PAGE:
Tech

Looking a robot in the eye is confusing for your brain

A robot’s gaze seems to disrupt brain activity: we react as if a human gaze were staring at us, which, for example, lengthens the decision-making time.

Have you ever felt uneasy watching videos of robots that look like us?

It is a phenomenon called “disturbing valley” (uncanny valley, in English). When a robot is an android, it displays similarities to human beings, but there are some clues that it is only artificial. It is this sort of shift that creates the psychological phenomenon of disturbance.

What if robots had other effects on us, including our brains? In a study published on September 1, 2021 in ScienceRobotics, a team of five scientists took an interest in robots. ” The gaze is an extremely powerful and important signal during communication and interaction between humans, as it conveys intentions and informs about the decisions of others. What happens when a robot and a human interact while looking at each other? “, Ask the authors.

Decision making becomes more difficult when the robot is looking at us

The experiment involved 40 people, seated in front of a computer screen, on which they were to play the “chicken game”. In this game, based on the “arm wrestling strategy”, two cars rush towards each other and, when you approach the other car, you have to make a choice: either dedicate your route to avoid accident, or you continue your journey hoping to force the other car to deviate from its path.

The study included a small subtlety: just before the impact between the two cars, and therefore at the decisive moment of decision-making, the game was paused and the participants were then invited to watch, next to them, the robot. The latter, an iCub-type robot, stared participants in the eye or kept looking away.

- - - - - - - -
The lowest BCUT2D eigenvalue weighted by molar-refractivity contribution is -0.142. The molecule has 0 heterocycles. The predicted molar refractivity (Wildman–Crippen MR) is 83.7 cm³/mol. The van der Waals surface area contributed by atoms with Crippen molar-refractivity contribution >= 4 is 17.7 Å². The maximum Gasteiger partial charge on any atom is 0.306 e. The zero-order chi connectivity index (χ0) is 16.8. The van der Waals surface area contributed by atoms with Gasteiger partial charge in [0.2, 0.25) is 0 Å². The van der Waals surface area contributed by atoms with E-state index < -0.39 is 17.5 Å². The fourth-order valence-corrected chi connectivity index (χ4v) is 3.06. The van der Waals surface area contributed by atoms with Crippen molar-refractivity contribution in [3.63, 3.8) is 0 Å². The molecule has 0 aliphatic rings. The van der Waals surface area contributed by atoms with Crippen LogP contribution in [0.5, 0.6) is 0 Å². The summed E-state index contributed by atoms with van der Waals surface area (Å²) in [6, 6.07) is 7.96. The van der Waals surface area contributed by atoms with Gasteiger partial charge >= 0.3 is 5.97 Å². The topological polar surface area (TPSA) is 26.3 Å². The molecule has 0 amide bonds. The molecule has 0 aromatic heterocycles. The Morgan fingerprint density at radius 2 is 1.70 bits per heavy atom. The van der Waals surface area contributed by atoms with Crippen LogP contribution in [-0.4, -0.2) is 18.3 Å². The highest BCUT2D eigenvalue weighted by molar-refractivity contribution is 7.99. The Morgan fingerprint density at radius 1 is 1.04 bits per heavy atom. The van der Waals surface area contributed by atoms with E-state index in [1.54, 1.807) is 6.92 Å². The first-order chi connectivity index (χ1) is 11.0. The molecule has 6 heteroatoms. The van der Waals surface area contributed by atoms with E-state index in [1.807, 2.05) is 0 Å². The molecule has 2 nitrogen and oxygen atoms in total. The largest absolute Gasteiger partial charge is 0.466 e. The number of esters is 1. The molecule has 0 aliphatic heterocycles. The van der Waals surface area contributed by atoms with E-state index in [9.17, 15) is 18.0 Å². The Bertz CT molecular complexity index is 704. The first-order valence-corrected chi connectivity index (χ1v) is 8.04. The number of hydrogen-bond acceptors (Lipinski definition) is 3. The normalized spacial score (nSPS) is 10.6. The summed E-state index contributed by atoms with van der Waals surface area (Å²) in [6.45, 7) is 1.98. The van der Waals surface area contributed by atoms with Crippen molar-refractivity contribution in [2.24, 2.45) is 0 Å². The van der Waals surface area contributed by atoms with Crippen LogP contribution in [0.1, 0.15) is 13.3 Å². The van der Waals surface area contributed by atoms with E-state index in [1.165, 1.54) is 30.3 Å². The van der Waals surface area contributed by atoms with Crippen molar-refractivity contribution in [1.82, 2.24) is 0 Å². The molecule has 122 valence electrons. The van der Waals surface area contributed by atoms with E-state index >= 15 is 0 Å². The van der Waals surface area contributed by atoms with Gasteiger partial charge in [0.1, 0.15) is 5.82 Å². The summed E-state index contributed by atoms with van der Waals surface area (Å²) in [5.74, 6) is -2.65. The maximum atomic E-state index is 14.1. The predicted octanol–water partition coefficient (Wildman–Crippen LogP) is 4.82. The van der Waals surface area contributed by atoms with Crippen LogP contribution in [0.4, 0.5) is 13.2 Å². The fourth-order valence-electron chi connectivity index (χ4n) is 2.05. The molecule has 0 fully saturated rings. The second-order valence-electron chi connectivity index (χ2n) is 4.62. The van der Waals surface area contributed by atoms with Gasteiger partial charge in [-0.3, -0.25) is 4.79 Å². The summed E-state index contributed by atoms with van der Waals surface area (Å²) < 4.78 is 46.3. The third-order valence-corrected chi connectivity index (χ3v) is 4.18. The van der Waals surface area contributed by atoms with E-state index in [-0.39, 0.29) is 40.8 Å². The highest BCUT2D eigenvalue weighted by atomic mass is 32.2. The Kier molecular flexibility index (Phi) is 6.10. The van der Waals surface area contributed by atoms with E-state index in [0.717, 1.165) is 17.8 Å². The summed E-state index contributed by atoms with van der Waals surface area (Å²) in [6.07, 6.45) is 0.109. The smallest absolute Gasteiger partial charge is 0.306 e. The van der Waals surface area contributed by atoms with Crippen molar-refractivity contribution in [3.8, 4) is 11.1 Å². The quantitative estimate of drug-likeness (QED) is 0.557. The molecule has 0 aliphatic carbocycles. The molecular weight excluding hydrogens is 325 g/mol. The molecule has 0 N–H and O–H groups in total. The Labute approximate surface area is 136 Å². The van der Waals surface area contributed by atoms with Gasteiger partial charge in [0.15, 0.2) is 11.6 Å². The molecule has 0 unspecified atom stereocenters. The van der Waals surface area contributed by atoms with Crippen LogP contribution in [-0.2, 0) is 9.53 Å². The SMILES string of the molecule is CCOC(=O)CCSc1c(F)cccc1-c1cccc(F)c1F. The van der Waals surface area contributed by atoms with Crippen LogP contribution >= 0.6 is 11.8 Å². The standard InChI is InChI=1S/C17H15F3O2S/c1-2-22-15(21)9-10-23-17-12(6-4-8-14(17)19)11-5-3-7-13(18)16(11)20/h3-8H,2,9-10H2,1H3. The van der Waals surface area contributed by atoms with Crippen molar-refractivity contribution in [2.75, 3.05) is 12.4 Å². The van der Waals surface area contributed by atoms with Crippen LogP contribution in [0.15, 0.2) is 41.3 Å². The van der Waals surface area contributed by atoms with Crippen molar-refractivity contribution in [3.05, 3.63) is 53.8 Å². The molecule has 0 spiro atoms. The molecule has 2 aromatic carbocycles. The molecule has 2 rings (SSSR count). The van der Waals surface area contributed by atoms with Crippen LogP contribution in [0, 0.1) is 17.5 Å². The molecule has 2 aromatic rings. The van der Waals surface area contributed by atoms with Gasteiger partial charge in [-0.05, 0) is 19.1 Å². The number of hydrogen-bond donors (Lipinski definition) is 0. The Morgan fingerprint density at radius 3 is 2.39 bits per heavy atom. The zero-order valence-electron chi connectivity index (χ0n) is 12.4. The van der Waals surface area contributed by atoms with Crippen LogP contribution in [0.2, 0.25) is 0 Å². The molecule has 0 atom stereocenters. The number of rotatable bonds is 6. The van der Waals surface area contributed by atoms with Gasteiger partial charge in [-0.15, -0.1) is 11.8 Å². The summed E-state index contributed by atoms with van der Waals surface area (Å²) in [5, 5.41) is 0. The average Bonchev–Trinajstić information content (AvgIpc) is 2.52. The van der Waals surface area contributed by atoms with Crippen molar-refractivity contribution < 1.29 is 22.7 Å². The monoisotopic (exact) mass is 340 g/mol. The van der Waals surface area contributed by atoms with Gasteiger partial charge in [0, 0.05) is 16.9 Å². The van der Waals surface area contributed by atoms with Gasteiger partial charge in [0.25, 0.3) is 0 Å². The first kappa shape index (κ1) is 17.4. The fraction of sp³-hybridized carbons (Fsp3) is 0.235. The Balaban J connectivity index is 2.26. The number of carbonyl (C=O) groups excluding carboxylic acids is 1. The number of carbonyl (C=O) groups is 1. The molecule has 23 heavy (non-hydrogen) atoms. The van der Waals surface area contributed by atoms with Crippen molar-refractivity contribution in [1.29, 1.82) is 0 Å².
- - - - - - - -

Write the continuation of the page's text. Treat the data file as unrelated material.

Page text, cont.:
The robot’s fiery gaze is indeed intoxicating. // Source: Italian Institute of Technology

This allowed scientists to spot variations in behavior from one group to another, but also possible changes in brain activity, which was monitored using an electroencephalography device.

The authors were able to make several observations:

  • The robot’s gaze has no impact on the choice itself, however the influence on decision-making time is significant: when the iCub robot did not fix their gaze, participants reacted more quickly afterwards. In the research paper, the scientists explain: “ Consistent with our hypothesis, the delayed responses within subjects after a mutual gaze may suggest that the mutual gaze required greater cognitive effort. “. The robot’s gaze makes decision-making more difficult, because the brain will have to engage in a “laborious” and “expensive” mechanism to ignore this gaze.
  • Analysis of the electroencephalogram suggests that this is the result of a modification of neuronal activity, and more particularly in alpha waves, which are associated with attention and concentration.

Imagine that you are playing poker with a robot. If the robot is watching you when you have to make a decision on the next move, you will have a harder time making a decision than if the robot is looking away. Your brain will also have to employ laborious and expensive processes to try to ‘ignore’ the robot’s gaze. “, Try to illustrate the scientists.

But this laborious mechanism, this distraction of attention by a sustained gaze, this is also what happens when we meet the gaze of a human.

The resemblance of the robot’s eyes to those of a human therefore acts directly on sociocognitive mechanisms: the brain responds to the robot’s gaze as if it were a human social subject. This is not necessarily good news, as interacting with robots could interfere with performance and speed of decision-making as a result.

In any case, the result is not trivial according to the authors. ” Robots will be more and more present in our daily life. That’s why it’s important to understand not only the technological aspects of robot design, but also the human side of human-robot interaction. Specifically, it is important to understand how the human brain processes behavioral signals conveyed by robots.

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